Linguists are well-degreed, scientifically-oriented academicians who study language in many dimensions. The dimensions include grammar, meaning, language origin, human physiology, and psycho-social dynamics. Wikipedia does a fairly good job describing linguistics, so I leave the further details and references to them.
Linguists, being the scientists and philosophers they are, reached toward the study of physics to find commonalities in human and physical experience in order to illuminate the systems and processes of language.
In physics, particle refers to the smallest dimension of an object in its most elemental form (think atom and sub-atomic particle). Wave , in its simplest definition, is change (how does a particle change through time?). Field is, to me, the most interesting. This linguistic term comes from quantum field theory, where interactive and dynamic systems occur only in contexts larger than themselves. For us, as writers, field means that there is no idea or object that exists in isolation.
If You Want To Go There...
- Tagmemics Theory
Not for the faint of heart.
- Quantum Field Theory
Wikipedia explains this theory in summary, and mostly in layman's terms.
- Linguists and Linguistics
From MIT's department of linguistics and philosophy.
- Particle, Wave, Field Theory
Taking particle, wave, field theory to another level; it’s not as simple as I’ve described in this article (this is a PDF file).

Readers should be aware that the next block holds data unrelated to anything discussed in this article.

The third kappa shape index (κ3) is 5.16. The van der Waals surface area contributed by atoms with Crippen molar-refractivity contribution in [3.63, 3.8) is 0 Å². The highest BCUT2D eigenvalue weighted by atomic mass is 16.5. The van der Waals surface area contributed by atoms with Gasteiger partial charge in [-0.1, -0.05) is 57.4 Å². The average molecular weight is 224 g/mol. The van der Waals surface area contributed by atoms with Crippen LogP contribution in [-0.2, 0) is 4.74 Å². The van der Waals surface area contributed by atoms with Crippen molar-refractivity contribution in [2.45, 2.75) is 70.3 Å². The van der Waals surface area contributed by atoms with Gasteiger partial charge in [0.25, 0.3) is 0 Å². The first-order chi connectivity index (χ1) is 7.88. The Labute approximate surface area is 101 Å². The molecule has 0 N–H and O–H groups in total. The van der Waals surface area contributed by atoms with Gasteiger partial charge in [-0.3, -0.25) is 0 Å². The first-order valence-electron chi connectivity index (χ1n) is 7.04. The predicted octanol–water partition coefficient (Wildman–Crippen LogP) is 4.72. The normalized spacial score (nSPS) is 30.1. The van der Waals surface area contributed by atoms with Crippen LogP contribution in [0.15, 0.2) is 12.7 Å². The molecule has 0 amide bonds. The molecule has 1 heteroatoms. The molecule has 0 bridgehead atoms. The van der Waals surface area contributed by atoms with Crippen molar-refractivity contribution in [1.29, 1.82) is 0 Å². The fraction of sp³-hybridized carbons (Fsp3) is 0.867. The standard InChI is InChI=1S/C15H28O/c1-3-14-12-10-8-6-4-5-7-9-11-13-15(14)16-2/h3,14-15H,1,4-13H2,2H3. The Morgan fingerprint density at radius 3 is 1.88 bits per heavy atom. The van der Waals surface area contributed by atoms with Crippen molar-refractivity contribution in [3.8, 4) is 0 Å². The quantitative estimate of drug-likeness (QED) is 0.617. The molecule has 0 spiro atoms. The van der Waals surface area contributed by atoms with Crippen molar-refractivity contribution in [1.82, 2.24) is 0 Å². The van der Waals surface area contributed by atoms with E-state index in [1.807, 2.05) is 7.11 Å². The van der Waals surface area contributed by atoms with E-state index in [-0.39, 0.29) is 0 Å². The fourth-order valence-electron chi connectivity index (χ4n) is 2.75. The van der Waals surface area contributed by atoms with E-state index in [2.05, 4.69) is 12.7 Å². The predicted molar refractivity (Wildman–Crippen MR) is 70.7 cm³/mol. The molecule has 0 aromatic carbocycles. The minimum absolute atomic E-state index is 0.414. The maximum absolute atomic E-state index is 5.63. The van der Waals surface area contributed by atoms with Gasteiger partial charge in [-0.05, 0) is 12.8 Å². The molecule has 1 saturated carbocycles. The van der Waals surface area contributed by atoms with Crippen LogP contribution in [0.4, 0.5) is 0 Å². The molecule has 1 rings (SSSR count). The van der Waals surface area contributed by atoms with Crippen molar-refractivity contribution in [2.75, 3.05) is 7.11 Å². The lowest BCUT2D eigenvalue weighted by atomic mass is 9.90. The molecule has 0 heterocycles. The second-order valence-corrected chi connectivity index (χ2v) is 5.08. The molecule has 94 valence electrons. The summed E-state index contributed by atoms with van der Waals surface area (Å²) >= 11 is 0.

A Note about My Writing Example
When I started to write this article, I looked around my office for an object I wanted to use as an example. I focused on a drawing I did in 1985. As I went through the particle, wave, field exercise, this drawing yielded nothing interesting, nothing I could "sink my teeth into", if you will. I moved on to something I had recently sold on eBay, but only had a picture of. I liked the item, but it didn't trigger any motivation or commitment. So I looked through my photo files over the last few years, and this picture of delphiniums rang a bell of some sort, although I couldn't identify its tone or pitch. As I worked through the exercise using the delphiniums, a story evolved. A story I didn't know was there, buried in my heart, soul, and mind.
This is a powerful exercise, guaranteed to demolish writer's block.
Many thanks to Robie2, who suggested a title that wouldn't put everyone to sleep.
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© 2008 Sally's Trove. All rights reserved.